July 23, 2007

Eric B. Martin's "The Virgin's Guide to Mexico" - Studying A Role Reversal?

Eric B. Martin', in his novel "The Virgin's Guide to Mexico" tries to capture the 'south of the border' experience through his 17 year old, part-Mexican, Harvard-bound heroine, Alma Price. She is born to a rich American father and a Mexican mother whose past is shrouded in mystery. A 'not-so-good-looking but intelligent girl,' Alma ventures to cross the border disguised as a boy and without the knowledge of her parents to explore her roots in Mexico; specifically a grandfather who she is not sure is even alive. It is this journey of Alma into and through Mexico, and the pursuit of her by her parents that constitutes the storyline of the novel.

The storyline is perhaps the most interesting part of the novel even though it often lacks depth. Eric Martin could have done a lot more in terms of the plot given that he had an interesting array of characters at his disposal. For example Hermelinda, the Mexican mother of Alma, remains an enigma to the very last; why she plays down her past never becomes clear! Similarly, the family dynamics within the Price household are left hazy since Martin underexposes the interactions between Alma and her family. It is only in Mexico that Alma really fructifies in the reader's imagination. In fact the story moves at a much faster pace and with zest only after Alma is in the heart of Mexico, striving to fit into the alien but more open Mexican lifestyle. The dual point-of-view narrative that Martin uses, with both Alma and Hermelinda trying to tell their story, doesn't make it any easier for the reader who is already a trifle weary.

Despite all the above, I enjoyed reading the novel mainly because of the lively cast of characters that Martin provides us with once Alma enters Mexico; Dean, Lee, the transvestite, the prostitutes. Alma's interactions with all these characters makes for some sprightly reading. Also, having pondered over the title, I found new respect for this novel despite it's various shortcomings. Martin has 'virginized' his novel in more ways than one; Alma, his heroine is a 'virgin' embarking on her 'virgin' venture, sans parents, sans itinerary, into a world that's 'virgin' not just to her but to most Americans who only hear of border crossings from Mexico into USA; however, this crossing is 'virgin' in that it's an American Alma crossing over into land south of the border!' For any American reading this novel , the journey of Alma would be a first, and definitely traumatic since the roles of 'native' and 'immigrant' would now be reversed; an ill equipped American desperately trying to survive in a foreign land, among a people so obviously different, and where the ground rules of social interaction are completely unknown to her. Alma truly does need a 'guide' to figure out the mysteries of Mexico!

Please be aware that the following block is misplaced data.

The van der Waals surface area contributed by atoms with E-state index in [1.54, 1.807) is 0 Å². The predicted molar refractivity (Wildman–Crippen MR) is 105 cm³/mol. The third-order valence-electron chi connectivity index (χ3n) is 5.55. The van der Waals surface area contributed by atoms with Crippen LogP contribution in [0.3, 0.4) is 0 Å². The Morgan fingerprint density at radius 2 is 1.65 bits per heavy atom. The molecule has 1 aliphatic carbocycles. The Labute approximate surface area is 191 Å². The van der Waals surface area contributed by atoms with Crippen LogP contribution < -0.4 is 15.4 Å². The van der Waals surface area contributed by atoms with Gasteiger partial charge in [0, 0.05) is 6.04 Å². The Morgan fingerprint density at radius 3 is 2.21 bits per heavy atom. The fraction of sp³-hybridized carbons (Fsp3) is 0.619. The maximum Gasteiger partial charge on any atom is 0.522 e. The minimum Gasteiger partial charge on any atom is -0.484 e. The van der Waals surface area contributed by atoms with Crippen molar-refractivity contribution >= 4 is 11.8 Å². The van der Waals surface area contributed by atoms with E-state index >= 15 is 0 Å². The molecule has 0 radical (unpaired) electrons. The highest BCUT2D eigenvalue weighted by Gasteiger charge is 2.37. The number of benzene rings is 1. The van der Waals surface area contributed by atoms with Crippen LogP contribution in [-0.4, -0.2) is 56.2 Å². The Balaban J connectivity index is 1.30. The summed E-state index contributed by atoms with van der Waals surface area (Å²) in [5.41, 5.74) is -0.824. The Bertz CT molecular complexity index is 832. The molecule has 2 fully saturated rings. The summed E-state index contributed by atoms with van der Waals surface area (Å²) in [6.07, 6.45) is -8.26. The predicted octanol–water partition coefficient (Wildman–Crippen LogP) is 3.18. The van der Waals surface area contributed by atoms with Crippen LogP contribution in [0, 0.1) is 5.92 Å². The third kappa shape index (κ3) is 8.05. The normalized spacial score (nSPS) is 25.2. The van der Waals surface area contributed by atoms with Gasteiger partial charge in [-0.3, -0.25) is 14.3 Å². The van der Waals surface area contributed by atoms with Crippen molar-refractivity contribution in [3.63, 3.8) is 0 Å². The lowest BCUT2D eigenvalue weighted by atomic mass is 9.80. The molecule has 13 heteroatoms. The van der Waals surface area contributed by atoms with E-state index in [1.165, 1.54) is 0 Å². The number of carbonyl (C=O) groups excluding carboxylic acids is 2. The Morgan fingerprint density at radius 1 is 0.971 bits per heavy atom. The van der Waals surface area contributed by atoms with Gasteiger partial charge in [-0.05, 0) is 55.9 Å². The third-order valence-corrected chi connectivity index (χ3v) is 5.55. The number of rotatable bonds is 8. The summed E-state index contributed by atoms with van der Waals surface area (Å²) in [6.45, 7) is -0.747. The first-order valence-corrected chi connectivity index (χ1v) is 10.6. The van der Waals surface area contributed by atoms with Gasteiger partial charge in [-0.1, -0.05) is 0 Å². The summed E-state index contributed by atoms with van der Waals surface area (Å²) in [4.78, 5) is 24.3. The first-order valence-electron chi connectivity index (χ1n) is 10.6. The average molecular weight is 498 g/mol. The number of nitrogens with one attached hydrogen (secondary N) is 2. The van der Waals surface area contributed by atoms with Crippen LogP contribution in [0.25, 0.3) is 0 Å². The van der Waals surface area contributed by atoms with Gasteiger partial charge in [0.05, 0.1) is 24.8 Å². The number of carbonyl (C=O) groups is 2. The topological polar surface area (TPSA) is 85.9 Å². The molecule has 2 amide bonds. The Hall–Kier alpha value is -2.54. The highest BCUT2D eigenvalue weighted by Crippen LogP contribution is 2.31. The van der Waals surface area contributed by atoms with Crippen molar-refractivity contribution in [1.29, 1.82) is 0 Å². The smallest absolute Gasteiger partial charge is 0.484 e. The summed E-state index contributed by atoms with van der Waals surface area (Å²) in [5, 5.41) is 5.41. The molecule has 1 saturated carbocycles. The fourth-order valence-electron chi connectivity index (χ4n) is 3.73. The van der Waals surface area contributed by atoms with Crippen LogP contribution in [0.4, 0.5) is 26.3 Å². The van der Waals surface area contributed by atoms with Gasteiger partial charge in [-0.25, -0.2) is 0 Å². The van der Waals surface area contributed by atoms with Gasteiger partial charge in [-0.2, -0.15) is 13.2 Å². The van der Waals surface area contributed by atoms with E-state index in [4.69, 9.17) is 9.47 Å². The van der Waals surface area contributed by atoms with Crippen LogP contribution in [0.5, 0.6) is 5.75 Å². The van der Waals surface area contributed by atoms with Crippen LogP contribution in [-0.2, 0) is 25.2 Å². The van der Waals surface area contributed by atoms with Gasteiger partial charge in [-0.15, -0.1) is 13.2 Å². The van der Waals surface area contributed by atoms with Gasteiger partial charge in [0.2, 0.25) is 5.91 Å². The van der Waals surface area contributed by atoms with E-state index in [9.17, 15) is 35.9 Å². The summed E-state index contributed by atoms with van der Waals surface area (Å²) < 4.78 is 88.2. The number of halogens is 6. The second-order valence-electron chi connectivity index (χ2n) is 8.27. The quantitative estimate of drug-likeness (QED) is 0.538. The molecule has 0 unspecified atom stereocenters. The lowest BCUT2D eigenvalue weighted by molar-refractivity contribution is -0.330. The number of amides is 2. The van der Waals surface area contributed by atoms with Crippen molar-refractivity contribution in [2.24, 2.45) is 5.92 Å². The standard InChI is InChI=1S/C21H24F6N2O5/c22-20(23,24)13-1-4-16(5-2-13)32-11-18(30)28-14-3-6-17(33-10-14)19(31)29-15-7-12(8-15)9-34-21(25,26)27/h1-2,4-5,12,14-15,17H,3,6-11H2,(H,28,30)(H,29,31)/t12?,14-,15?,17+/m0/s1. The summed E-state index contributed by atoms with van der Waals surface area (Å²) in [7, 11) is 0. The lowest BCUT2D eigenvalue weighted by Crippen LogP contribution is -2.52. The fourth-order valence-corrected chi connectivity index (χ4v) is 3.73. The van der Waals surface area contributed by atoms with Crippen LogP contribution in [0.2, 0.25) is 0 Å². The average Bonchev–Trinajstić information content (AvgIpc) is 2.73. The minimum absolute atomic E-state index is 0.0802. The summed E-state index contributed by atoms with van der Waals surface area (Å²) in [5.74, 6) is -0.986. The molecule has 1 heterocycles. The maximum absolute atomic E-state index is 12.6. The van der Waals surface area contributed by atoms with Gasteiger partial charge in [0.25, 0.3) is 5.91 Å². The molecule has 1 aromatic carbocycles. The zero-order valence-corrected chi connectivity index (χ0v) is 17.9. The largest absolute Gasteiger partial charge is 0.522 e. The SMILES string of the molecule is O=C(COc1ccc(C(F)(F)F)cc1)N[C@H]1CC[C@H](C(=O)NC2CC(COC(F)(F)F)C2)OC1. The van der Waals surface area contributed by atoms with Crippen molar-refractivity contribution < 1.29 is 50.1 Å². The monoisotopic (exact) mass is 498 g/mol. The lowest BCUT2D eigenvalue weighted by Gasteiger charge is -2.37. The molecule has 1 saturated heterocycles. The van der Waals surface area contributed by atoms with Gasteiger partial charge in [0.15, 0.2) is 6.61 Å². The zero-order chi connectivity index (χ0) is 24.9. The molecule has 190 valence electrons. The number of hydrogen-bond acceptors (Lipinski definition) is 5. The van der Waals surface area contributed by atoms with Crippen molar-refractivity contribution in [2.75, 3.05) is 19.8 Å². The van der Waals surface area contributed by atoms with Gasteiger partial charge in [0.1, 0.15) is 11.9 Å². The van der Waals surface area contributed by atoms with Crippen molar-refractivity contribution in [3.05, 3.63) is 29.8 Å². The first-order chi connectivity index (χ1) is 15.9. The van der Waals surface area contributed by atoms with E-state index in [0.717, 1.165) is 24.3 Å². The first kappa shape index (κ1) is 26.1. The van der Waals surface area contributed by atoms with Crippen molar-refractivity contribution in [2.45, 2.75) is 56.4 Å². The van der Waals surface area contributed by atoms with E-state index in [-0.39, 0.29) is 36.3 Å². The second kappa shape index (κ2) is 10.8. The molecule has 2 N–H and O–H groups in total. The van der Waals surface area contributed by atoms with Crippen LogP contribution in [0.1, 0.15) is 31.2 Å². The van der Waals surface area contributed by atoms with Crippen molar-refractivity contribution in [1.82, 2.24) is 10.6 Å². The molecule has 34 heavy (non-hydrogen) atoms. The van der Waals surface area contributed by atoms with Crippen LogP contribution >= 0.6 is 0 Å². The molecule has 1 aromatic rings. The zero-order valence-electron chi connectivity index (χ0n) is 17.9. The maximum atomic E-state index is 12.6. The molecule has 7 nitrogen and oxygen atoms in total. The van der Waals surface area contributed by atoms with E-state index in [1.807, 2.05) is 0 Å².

Finding out whether Alma succeeds or otherwise would be contingent on you reading the book, which I recommend you do only if you don't have a better book on your list.


Dr. Deb said...

You amaze me. I envy your ability to read and absorb as much as you do. You are my hero!

Anonymous said...

A title well kept atleast. The books you suggest mostly have one thing in common - they are not based in US. :)

I am reading Ishmael Beah's Long way gone. Just started it and its interesting

ps: TT room is table tennis room

thethoughtless said...

That's an interesting observation you made,hehe. A shrink might read more into that!
I've heard conflicting feed backs about Beah's book so I'm still undecided about picking it up. Also, I read an extensive interview of his in the National Geographic a few months ago so I fear reading his memoir might be repetitive. However, I'd be curious to know what you feel about the book after you finish it.

_Jonathan_ said...

Oh my god... u're my hero too...
How can u read these books in a few days??...

Great review... but is not my tipe of book.

take care...

D said...

Are u going to review "Harry Potter" too? Thanks to you I come across as a well read guy when I meet people and discuss all those books you've reviewd with the so called 'intellectual' masses :-)

AVIANA said...

hmmmm..it sounds like a great read until you say read it if you don't have a better book to read... lol

that's kind of funny...thanks for the review

and even more so, thank you for your comments...they were really appreciated.. :)

have a nice day!

Lotus Reads said...

Hi, Id!

This was another beautiful review, thank you!

The title is eye-catching no doubt and the word "virgin" has more than just a passing significance to the novel, so well done to the author (or whoever is responsible for picking the title) for coming up with that one.

I'm glad you liked the characters for they can usually make or break a story. Alma certainly sounds like a gutsy girl (and so young too) and full marks to her taking on such an adventure!

I love reading books that are set outside of North America, so this one just might go on my list.

BTW, I managed to mooch an Elif Shafak novel, not the one you reviewed (still working on that) but her previous one titled "The Gaze", have you read it?

Id it is said...

lotus reads,
You would enjoy this novel, and I'd love to know your take on this piece!

I remember this novel of Shafak's you mention; I glanced through it only recently after having read 'The Bastard of Istambul", but the psychological angle to the novel, or so I thought, threw me off. Let me know your thoughts after you're done with it.

Shirazi said...

This seems to be a lovely read. Thanks for sharing.